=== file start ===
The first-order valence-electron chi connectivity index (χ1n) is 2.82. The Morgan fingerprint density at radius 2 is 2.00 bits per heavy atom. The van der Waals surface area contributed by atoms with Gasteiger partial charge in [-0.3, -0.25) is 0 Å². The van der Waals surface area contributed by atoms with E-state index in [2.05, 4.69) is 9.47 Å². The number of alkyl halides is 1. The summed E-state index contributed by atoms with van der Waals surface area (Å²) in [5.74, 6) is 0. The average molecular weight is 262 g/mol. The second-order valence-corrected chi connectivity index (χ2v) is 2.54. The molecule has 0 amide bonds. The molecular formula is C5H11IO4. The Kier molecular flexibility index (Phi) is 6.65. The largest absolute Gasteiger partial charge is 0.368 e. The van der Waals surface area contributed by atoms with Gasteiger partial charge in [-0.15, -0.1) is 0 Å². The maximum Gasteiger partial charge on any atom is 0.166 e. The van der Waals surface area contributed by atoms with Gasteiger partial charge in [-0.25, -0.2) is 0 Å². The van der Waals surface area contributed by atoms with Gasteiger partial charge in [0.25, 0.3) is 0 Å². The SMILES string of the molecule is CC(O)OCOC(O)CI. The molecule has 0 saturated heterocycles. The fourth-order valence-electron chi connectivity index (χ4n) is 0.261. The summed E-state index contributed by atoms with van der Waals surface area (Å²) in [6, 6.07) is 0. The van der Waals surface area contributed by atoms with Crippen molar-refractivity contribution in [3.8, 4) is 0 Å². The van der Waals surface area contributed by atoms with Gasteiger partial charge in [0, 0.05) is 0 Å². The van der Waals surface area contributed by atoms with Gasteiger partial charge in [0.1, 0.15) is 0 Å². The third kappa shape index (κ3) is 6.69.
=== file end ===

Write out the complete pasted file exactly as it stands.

The first-order valence-electron chi connectivity index (χ1n) is 2.82. The Morgan fingerprint density at radius 2 is 2.00 bits per heavy atom. The van der Waals surface area contributed by atoms with Gasteiger partial charge in [-0.3, -0.25) is 0 Å². The van der Waals surface area contributed by atoms with E-state index in [2.05, 4.69) is 9.47 Å². The number of alkyl halides is 1. The summed E-state index contributed by atoms with van der Waals surface area (Å²) in [5.74, 6) is 0. The average molecular weight is 262 g/mol. The second-order valence-corrected chi connectivity index (χ2v) is 2.54. The molecule has 0 amide bonds. The molecular formula is C5H11IO4. The Kier molecular flexibility index (Phi) is 6.65. The largest absolute Gasteiger partial charge is 0.368 e. The van der Waals surface area contributed by atoms with Gasteiger partial charge in [-0.15, -0.1) is 0 Å². The maximum Gasteiger partial charge on any atom is 0.166 e. The van der Waals surface area contributed by atoms with Gasteiger partial charge in [-0.25, -0.2) is 0 Å². The van der Waals surface area contributed by atoms with Gasteiger partial charge in [0.25, 0.3) is 0 Å². The SMILES string of the molecule is CC(O)OCOC(O)CI. The molecule has 0 saturated heterocycles. The fourth-order valence-electron chi connectivity index (χ4n) is 0.261. The summed E-state index contributed by atoms with van der Waals surface area (Å²) in [6, 6.07) is 0. The van der Waals surface area contributed by atoms with Crippen molar-refractivity contribution in [3.8, 4) is 0 Å². The van der Waals surface area contributed by atoms with Gasteiger partial charge in [0, 0.05) is 0 Å². The van der Waals surface area contributed by atoms with Gasteiger partial charge in [0.1, 0.15) is 0 Å². The third kappa shape index (κ3) is 6.69.